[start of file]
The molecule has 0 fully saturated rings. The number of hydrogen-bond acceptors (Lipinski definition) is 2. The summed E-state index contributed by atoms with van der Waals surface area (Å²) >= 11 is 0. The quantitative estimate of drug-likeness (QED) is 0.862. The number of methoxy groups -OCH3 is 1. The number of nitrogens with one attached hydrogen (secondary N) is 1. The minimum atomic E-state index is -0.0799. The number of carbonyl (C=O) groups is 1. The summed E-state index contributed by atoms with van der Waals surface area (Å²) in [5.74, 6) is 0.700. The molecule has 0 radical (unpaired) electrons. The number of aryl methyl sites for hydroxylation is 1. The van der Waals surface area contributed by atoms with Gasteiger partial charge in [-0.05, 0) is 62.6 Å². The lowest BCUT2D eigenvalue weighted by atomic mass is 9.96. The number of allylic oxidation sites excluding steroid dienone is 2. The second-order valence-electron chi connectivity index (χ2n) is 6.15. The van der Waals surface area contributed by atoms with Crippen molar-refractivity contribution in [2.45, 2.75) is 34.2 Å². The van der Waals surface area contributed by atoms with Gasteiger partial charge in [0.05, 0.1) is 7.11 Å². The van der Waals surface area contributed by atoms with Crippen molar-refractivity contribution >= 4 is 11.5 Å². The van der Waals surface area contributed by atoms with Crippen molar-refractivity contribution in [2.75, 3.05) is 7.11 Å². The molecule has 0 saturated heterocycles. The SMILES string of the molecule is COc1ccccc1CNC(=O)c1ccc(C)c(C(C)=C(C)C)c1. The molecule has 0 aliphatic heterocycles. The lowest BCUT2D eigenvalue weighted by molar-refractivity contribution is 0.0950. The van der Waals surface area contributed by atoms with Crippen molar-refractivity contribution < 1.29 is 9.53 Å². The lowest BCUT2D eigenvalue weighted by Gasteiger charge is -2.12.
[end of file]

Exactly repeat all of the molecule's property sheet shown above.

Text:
The molecule has 0 fully saturated rings. The number of hydrogen-bond acceptors (Lipinski definition) is 2. The summed E-state index contributed by atoms with van der Waals surface area (Å²) >= 11 is 0. The quantitative estimate of drug-likeness (QED) is 0.862. The number of methoxy groups -OCH3 is 1. The number of nitrogens with one attached hydrogen (secondary N) is 1. The minimum atomic E-state index is -0.0799. The number of carbonyl (C=O) groups is 1. The summed E-state index contributed by atoms with van der Waals surface area (Å²) in [5.74, 6) is 0.700. The molecule has 0 radical (unpaired) electrons. The number of aryl methyl sites for hydroxylation is 1. The van der Waals surface area contributed by atoms with Gasteiger partial charge in [-0.05, 0) is 62.6 Å². The lowest BCUT2D eigenvalue weighted by atomic mass is 9.96. The number of allylic oxidation sites excluding steroid dienone is 2. The second-order valence-electron chi connectivity index (χ2n) is 6.15. The van der Waals surface area contributed by atoms with Crippen molar-refractivity contribution in [2.45, 2.75) is 34.2 Å². The van der Waals surface area contributed by atoms with Gasteiger partial charge in [0.05, 0.1) is 7.11 Å². The van der Waals surface area contributed by atoms with Crippen molar-refractivity contribution >= 4 is 11.5 Å². The van der Waals surface area contributed by atoms with Crippen molar-refractivity contribution in [2.75, 3.05) is 7.11 Å². The molecule has 0 saturated heterocycles. The SMILES string of the molecule is COc1ccccc1CNC(=O)c1ccc(C)c(C(C)=C(C)C)c1. The molecule has 0 aliphatic heterocycles. The lowest BCUT2D eigenvalue weighted by molar-refractivity contribution is 0.0950. The van der Waals surface area contributed by atoms with Crippen molar-refractivity contribution < 1.29 is 9.53 Å². The lowest BCUT2D eigenvalue weighted by Gasteiger charge is -2.12.